NOTE: I received a free review copy of this book directly from the author.
This short (less than 100 pages--I read it in under an hour), simple book presents a very simple, straightforward premise: that there are a certain symptoms, particularly those which are indicative of Bipolar Disorder and Schizophrenia, which are caused by low progesterone levels. Author Doris King maintains that once she discovered her own hormone imbalance, she recovered from her own mental illness, which had included symptoms of both of the above disorders.
King presents only the treatment itself, not the specifics of the science behind it. She states that her information is based on the work of the late John Lee, M.D., a general practitioner who wrote several books on hormone balance. King offers three basics "rules" for taking progesterone which stem from Dr. Lee's research. To her credit, King does not recommend that you abandon traditional treatments and follow her recommendations. Rather, she suggests that you talk to you doctor and that you obtain proper testing (saliva or blood spot tests are recommended) to determine whether progesterone treatment is right for you. She also offers tips for finding doctors and pharmacies in your area who are familiar with progesterone treatment.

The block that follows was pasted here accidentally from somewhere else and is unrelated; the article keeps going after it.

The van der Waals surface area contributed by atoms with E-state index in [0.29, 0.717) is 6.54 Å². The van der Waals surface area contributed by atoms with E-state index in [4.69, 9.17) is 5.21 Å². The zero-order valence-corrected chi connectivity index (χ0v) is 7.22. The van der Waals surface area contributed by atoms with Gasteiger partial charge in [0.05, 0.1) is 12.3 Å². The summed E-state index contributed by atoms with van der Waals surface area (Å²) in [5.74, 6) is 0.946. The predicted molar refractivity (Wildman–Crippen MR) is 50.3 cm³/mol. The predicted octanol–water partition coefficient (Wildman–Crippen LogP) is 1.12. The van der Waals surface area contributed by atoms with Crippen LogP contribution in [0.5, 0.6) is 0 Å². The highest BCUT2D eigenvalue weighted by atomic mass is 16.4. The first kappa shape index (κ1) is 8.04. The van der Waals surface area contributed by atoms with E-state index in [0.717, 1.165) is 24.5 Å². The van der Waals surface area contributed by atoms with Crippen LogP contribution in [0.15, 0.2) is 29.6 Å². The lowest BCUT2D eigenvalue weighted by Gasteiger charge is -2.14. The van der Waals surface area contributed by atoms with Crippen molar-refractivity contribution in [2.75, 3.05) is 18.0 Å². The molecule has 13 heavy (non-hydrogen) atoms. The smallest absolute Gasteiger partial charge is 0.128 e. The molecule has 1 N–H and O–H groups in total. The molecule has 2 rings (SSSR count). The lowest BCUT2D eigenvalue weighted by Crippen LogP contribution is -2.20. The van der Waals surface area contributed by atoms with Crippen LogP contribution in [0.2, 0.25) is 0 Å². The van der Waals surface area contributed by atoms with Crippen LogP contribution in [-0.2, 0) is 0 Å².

The problem is, most doctor's DON'T know about this treatment. King address the question of "If progesterone is so great, why hasn't my psychiatrist told me about it?" in her Questions & Answers section. Basically, her response is that psychiatrists don't know about progesterone because in medical school, they are taught to treat diseases and are not taught about the underlying causes. I feel that this answer is inadequate. I myself am a psychologist, not a medical professional, but I truly believe that if there were some treatment out there as potentially effective as King claims progesterone to be, there would be all kinds of research studies underway in an attempt to confirm this.
This is not to say that I am a complete disbeliever in the possibility that progesterone treatment might be useful, at least for some people in some cases. If you are someone who has symptoms of adrenal fatigue, which may be associated with low progesterone, then this book may be worth a read. Should you then decide to look further into progesterone treatment, please follow King's advice and speak with your doctor about whether this would be an appropriate choice for you.